Within the gatefolds of Trinity Of Falsehood lies a surprising highlight, and that’s the bass work of long-time bassist Shawn Peterson. While it isn’t noticeable immediately in the opening tracks, it doesn’t take too long for his bass playing to quickly become the complement to each guitar riff. “Beneath The Shroud of Atonement” is one of those rare songs where the guitar playing actually takes a backseat to the bass guitar as he just moves effortlessly across the fretboard. It’s clear that The Kennedy Veil have the bass sound that people come to tech-death for down, pulling off some really stunning stuff as the disc goes on.

The instrumental section of the band are at the top of their game from song to song, meeting and exceeding many of the requirements that a band need to hit in order to stand out in the genre and actually becoming one of the more approachable groups on Unique Leader’s roster.

New vocalist Taylor Wientjes handles his job capably, his range usually in a mid- to low growl and delivered with enough clarity that it doesn’t take too many passes to catch on to what he’s saying. He fits the band’s sound well, and the high screams that he kicks out are really passionate and soar on top of the rumbling group of musicians behind him. They double him some backing vocals for the occasional two-pronged approach, but most of the time The Kennedy Veil exist as four separate pillars, combining into one vicious, surgically precise whole and producing a no-bullshit, no holds barred tech-death album.

The pared-down sound that rarely includes solos but has a million guitar leads can inspire a few comparisons to Gorod, but the band have a real grind sense to their pace, like they had to kick these songs out as quickly as they could and then get the fuck out before someone caught on to them. It results in quite a few repeated spins of Trinity Of Falsehood before you notice the album is repeating itself — an evident sign of some of the depth that can still be achieved by just four guys.

In a little over half an hour Trinity Of Falsehood ignites a good explosion of music. There’s very little fluff and the group rarely fuck around. They’re a laser-guided missile of death metal focused only on their target, and nothing gets in their way. They blast and hammer through eleven songs in the time when many bands are still fucking around with their four millionth scale and guitar solo; The Kennedy Veil demonstrate that they have no interest in that. They pull off complicated things with seemingly no effort, and despite their overwhelming blastbeat-love, they are still pretty approachable. They bridge the groove-oriented side of death metal and the odd-time-signature-flavored, weird-riff side of its technical brethren to create something that switches between the two at a pin’s drop.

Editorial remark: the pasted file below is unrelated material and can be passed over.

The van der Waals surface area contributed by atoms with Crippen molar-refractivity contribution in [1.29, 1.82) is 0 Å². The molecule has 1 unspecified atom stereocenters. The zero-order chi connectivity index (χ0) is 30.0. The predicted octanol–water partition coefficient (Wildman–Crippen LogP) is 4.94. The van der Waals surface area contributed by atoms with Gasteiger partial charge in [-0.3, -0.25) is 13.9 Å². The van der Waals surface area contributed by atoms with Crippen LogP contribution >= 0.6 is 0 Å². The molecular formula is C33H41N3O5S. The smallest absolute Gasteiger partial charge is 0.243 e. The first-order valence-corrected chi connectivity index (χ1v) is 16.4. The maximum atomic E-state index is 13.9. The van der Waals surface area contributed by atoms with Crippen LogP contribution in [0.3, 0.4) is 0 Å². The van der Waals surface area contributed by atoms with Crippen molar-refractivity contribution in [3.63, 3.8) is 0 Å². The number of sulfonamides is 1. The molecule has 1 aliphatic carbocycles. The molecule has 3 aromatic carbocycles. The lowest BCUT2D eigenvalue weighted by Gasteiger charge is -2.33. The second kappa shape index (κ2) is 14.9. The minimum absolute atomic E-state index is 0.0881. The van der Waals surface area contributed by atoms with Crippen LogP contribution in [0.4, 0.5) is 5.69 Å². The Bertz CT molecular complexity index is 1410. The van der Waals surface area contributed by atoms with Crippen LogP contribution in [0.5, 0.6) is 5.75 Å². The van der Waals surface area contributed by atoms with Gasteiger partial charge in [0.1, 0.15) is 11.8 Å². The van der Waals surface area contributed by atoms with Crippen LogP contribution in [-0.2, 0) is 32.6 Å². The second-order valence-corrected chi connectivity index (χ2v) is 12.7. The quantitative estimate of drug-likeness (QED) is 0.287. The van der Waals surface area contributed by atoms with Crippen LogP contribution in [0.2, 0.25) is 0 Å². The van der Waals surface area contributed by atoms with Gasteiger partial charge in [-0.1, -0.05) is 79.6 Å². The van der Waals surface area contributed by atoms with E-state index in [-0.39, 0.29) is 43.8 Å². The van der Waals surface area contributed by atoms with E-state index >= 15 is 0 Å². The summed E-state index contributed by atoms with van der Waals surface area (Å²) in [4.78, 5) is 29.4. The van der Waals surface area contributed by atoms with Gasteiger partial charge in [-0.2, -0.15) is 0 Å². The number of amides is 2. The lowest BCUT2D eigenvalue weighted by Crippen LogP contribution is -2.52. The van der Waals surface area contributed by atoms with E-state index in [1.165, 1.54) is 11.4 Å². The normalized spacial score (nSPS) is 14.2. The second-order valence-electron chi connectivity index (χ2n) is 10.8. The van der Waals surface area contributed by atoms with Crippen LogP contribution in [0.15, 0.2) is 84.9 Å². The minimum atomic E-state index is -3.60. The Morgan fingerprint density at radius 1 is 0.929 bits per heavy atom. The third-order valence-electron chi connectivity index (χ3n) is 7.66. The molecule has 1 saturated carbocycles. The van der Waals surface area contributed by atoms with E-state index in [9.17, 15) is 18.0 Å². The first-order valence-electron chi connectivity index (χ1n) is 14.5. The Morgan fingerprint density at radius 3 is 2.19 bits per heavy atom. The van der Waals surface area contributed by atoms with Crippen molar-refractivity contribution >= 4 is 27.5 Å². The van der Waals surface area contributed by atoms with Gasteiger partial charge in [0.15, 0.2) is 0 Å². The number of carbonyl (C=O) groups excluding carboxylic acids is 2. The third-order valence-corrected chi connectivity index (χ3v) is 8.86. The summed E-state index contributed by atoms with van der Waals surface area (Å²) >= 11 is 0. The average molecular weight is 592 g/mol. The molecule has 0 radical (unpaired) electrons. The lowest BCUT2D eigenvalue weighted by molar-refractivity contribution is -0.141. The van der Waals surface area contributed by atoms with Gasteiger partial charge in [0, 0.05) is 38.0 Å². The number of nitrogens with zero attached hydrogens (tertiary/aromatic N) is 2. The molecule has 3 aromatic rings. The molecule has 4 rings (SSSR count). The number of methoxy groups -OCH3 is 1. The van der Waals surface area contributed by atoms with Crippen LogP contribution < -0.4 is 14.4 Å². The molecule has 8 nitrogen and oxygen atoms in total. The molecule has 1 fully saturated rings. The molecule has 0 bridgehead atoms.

Coupled with its fucking awesome artwork, Trinity Of Falsehood is a great kick-start to the band’s career, one that hopefully will pave the way for even more music in the future and one that shows people that on top of all the technicality in the world, it helps when you can actually compose a song every once in a while. Trinity Of Falsehood has the worming guitar riff and insane songwriting in spades and although you may not notice at first, it is one of those albums that has some serious depth, which at just a tad over half an hour can lead to multiple listens effortlessly. Trinity Of Falsehood is a good investment of your time and your money.





  1. Good thing Unique Leader signed this band! The Kennedy Veil is the shit! \m/

  2. Fuck this is good!!! Pre-ordering the album

  3. Great album, though I don’t see that much of a grind influence. Your comment about the drums leading reminds me of one of my favorite tech-death albums of last year, Pyrexia’s Feast Of Iniquity. It seems like allowing the
    drums to lead takes out the useless wankery and noodling tech-death can wallow in and leave you with a well-oiled killing machine, in both bands’ cases.

  4. sounds pretty awesome, i really like Necrotic Gospel

  5. That is one shitty band name. Never checked them out before now because of it.

    • I actually have never questioned whether the name was bad. We’ve had our fair share of awful band names out in Sacramento, Kennedy Veil seemed harmless.

  6. Still love this artwork. Sarafin fucking nailed it on this one.

  7. I picked this up from their bandcamp page yesterday, and spun it about 6 times so far. The cd was in stock on amazon, but bought lossless alac. They probably get more money direct from bandcamp
    The drummer is amazing, and one of the things I focus on while listening.
    The vocals always take a back seat for me in any genre, but they are great.
    I hope they release more soon.